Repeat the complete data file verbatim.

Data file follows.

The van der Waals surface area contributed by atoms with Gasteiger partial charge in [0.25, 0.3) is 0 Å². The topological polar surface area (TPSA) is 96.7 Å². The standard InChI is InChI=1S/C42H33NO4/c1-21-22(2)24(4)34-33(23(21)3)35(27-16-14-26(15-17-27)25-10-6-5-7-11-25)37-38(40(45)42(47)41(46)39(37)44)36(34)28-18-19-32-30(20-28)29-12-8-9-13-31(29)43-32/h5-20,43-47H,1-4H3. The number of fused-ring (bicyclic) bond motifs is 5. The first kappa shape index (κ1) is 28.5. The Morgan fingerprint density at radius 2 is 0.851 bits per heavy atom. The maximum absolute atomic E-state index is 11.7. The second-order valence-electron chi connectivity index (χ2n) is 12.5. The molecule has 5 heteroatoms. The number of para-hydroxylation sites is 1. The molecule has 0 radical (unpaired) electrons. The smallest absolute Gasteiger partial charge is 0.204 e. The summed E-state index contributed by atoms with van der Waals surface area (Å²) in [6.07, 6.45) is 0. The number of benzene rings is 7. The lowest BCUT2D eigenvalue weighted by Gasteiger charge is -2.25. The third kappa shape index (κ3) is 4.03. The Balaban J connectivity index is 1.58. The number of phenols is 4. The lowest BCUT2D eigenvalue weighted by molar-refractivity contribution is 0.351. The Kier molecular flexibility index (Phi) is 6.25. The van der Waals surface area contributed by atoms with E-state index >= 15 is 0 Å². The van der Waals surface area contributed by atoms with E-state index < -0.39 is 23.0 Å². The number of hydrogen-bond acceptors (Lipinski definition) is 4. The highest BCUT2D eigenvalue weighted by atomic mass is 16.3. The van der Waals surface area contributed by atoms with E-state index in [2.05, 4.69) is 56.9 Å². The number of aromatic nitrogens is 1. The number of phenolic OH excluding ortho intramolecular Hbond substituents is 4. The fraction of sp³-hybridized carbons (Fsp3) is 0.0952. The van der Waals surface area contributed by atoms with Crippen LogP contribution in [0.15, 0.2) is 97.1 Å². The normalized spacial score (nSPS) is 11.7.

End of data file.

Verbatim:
The van der Waals surface area contributed by atoms with Gasteiger partial charge in [0.25, 0.3) is 0 Å². The topological polar surface area (TPSA) is 96.7 Å². The standard InChI is InChI=1S/C42H33NO4/c1-21-22(2)24(4)34-33(23(21)3)35(27-16-14-26(15-17-27)25-10-6-5-7-11-25)37-38(40(45)42(47)41(46)39(37)44)36(34)28-18-19-32-30(20-28)29-12-8-9-13-31(29)43-32/h5-20,43-47H,1-4H3. The number of fused-ring (bicyclic) bond motifs is 5. The first kappa shape index (κ1) is 28.5. The Morgan fingerprint density at radius 2 is 0.851 bits per heavy atom. The maximum absolute atomic E-state index is 11.7. The second-order valence-electron chi connectivity index (χ2n) is 12.5. The molecule has 5 heteroatoms. The number of para-hydroxylation sites is 1. The molecule has 0 radical (unpaired) electrons. The smallest absolute Gasteiger partial charge is 0.204 e. The summed E-state index contributed by atoms with van der Waals surface area (Å²) in [6.07, 6.45) is 0. The number of benzene rings is 7. The lowest BCUT2D eigenvalue weighted by Gasteiger charge is -2.25. The third kappa shape index (κ3) is 4.03. The Balaban J connectivity index is 1.58. The number of phenols is 4. The lowest BCUT2D eigenvalue weighted by molar-refractivity contribution is 0.351. The Kier molecular flexibility index (Phi) is 6.25. The van der Waals surface area contributed by atoms with E-state index >= 15 is 0 Å². The van der Waals surface area contributed by atoms with E-state index < -0.39 is 23.0 Å². The number of hydrogen-bond acceptors (Lipinski definition) is 4. The highest BCUT2D eigenvalue weighted by atomic mass is 16.3. The van der Waals surface area contributed by atoms with E-state index in [2.05, 4.69) is 56.9 Å². The number of aromatic nitrogens is 1. The number of phenolic OH excluding ortho intramolecular Hbond substituents is 4. The fraction of sp³-hybridized carbons (Fsp3) is 0.0952. The van der Waals surface area contributed by atoms with Crippen LogP contribution in [0.15, 0.2) is 97.1 Å². The normalized spacial score (nSPS) is 11.7.